Introduction

This started as a summer side-project — build an online version of the popular Italian card game Scopa which I called the Scoparella project. Most importantly it was a chance to get hands-on with some technologies I’d been eager to explore in more depth, in particular Azure Kubernetes Service (AKS) and Loopback, a framework for building microservices with Typescript.

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Figure 1: Components used for this project — AKS, SQL Server and Key Vault hosted in Azure

Scopa is a traditional Italian card game played with a 40-card deck of Italian cards (also playable with the more familiar 52-deck cards by removing the 8, 9 and 10s). The rules are fairly simple, and can be easily found on Google so I won’t digress here. To facilitate this I wrote an engine for the game in Typescript. …


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Introduction

In my day job I’m an enterprise developer, in the evenings I’m studying for a degree in astronomy and physics with the OU, for which I’m in the final year. I recently worked with a team of 7 others on a project to produce a characteristic spectrum for active galaxies (also called quasars, or QSOs for ‘quasi-stellar objects’); these are galaxies at high redshifts (i.e. they are very old) with compact, energetic point like nuclei known as active galactic nuclei (AGN).

Active galaxies are interesting because they allow astronomers to essentially look back in time, sometimes to just a billion or so years after the big bang. There is strong evidence that the quasar luminosity function is variable-there are fewer quasars as redshift becomes smaller, implying that quasars are a stage of galactic evolution that many galaxies-including our own Milky Way-may have gone through in a bygone epoch. …


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Introduction

In this article I’m going to look at scaffolding up a very basic 3-page React website, using Webpack for bundling. This exercise will barely scratch the surface of what React and Webpack can do, but will serve to show how to get a project up and running that can be built and deployed as part of a CI/CD pipeline. Let’s imagine we’re scaffolding a website for a big tech company (Figure 1). At this stage we just want to get a website up and have some navigation.


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Overview

Microservice architectures are fast becoming the norm in large organisations and enterprises; microservices usually align more closely with the business domain than the sprawl of spaghetti that of characterises monoliths. They come with other benefits such as greater scalability and maintainability. Microservices, however, have some caveats. One in particular is that some operations may need to propagate data between several other microservices to fulfil their purpose, and whereas a monolith may have executed calls in-process (i.e. on the same machine), microservices generally do so with RESTful calls over HTTP, which introduces latency and adds load to network infrastructure when executing calls. Developers building microservice systems sometimes fall victim to the fallacies of distributed computing. …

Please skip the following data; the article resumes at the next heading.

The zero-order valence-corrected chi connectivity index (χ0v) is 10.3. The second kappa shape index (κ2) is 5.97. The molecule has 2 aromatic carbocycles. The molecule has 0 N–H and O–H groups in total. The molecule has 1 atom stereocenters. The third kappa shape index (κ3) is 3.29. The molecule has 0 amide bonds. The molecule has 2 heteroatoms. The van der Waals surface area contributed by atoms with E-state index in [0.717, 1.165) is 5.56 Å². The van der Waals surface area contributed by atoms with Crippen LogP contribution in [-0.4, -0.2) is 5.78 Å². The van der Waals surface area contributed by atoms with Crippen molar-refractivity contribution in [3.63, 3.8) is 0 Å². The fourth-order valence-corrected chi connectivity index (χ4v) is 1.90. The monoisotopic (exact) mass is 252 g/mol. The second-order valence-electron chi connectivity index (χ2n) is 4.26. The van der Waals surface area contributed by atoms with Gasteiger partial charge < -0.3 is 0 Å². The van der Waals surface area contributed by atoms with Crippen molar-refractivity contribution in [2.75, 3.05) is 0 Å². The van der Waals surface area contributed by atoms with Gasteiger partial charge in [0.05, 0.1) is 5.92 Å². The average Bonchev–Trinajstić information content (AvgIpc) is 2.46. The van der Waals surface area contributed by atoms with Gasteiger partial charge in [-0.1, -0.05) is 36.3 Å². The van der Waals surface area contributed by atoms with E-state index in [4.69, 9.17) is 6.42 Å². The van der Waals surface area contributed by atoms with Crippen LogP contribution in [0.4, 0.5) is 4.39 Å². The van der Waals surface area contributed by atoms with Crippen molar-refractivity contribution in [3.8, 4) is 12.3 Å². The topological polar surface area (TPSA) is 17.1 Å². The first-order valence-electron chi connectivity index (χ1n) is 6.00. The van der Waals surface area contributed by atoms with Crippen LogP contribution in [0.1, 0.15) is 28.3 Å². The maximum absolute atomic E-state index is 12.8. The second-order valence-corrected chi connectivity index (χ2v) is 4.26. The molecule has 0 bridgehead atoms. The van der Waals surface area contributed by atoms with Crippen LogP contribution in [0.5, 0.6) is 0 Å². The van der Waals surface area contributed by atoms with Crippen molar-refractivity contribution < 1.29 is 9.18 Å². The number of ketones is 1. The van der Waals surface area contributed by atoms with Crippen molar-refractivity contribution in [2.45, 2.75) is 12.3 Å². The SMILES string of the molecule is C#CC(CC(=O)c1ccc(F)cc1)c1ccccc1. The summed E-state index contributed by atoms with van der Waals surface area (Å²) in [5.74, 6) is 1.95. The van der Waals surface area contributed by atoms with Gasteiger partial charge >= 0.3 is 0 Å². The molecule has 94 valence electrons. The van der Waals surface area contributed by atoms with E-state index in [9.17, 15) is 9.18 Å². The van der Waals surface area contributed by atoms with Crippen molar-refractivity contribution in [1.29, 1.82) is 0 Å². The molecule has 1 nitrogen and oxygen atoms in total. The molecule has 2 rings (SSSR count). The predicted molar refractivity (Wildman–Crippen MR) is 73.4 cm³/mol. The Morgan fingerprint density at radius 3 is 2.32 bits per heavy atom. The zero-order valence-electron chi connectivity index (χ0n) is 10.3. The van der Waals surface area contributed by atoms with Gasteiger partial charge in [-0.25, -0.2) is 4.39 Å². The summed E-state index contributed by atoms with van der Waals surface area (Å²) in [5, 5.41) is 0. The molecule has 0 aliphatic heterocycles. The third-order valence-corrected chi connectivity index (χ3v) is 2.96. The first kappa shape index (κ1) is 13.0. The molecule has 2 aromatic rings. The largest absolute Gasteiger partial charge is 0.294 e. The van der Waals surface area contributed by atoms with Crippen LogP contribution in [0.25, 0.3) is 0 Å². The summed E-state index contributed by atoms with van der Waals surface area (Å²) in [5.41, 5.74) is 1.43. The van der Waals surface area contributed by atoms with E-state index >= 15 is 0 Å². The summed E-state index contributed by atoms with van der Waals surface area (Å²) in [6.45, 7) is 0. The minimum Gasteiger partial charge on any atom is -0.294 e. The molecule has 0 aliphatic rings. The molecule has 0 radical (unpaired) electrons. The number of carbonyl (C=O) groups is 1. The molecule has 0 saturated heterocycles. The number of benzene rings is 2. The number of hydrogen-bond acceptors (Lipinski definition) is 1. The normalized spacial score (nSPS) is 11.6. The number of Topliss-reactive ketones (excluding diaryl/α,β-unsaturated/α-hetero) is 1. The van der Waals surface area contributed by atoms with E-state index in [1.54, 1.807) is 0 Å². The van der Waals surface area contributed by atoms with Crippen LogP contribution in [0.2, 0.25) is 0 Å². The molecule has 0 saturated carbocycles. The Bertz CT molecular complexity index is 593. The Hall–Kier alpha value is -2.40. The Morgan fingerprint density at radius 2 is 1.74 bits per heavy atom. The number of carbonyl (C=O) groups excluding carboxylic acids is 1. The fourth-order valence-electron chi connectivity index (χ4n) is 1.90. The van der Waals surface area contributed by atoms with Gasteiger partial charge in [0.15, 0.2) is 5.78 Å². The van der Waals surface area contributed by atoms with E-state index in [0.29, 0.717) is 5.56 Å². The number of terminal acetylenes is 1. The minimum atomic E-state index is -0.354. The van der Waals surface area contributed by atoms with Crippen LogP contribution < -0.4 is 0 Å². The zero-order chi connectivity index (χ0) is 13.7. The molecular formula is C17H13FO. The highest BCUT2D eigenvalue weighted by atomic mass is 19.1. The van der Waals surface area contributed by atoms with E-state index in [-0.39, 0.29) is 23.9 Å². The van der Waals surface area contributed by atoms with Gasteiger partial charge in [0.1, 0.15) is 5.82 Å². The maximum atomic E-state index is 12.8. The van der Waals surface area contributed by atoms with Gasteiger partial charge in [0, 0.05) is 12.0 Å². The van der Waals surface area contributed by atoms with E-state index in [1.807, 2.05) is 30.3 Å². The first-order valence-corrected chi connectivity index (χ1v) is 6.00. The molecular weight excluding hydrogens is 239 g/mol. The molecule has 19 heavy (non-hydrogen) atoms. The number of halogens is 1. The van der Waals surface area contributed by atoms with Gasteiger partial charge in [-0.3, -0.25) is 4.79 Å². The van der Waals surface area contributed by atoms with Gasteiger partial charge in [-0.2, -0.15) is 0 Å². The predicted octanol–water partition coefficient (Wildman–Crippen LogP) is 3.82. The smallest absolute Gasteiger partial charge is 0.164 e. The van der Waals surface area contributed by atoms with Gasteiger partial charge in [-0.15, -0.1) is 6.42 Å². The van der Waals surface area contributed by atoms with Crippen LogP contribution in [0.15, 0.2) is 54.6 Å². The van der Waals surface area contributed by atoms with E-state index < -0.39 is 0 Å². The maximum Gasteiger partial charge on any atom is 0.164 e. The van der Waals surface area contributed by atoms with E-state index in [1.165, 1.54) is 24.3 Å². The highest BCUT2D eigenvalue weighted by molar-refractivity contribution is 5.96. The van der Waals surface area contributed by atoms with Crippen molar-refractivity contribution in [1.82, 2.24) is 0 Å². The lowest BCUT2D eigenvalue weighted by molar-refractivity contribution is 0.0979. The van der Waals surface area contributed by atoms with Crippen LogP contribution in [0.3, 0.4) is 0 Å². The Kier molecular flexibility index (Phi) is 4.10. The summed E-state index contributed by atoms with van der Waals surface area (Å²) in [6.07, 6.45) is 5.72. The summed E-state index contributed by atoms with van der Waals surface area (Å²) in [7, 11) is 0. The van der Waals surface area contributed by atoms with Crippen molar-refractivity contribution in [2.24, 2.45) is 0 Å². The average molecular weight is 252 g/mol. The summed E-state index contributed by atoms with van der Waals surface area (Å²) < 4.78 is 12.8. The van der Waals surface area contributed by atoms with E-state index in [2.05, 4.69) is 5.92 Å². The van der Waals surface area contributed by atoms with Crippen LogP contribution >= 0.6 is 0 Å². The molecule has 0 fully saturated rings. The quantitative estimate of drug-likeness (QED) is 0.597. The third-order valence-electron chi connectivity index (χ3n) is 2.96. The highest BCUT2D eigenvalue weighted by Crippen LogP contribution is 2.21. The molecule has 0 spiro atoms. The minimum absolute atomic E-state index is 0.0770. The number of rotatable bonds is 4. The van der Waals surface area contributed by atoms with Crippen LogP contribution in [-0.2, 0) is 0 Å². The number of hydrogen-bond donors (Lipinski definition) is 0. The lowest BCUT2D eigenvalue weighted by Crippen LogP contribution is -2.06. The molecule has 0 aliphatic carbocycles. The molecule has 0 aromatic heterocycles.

Overview

AWS Lambda functions exist to abstract away low-level infrastructure requirements when you want to build simple services or tasks — “write code without worrying about servers”. Lambda come with several caveats, one of which is a timeout of 15 minutes. This can often become problematic when you want to iterate over an unbounded set of resources. This is where step functions can come into play.

Step functions allow you to orchestrate invocations of lambda functions and maintain state throughout the lifetime of an execution. They are useful if you want to leverage the benefits of the serverless paradigm for executing long-running jobs such as extract-transform-load (ETL) without managing VMs or containers, or want to take a part of a tightly-coupled monolith and port it to lambda functions. …


Introduction

This document will give a very simple hands-on example of how you can create a very simple Lambda function in Amazon’s AWS, that runs on a schedule, pulls some data down from an external API, and stores it in an S3 bucket.

AWS Lambda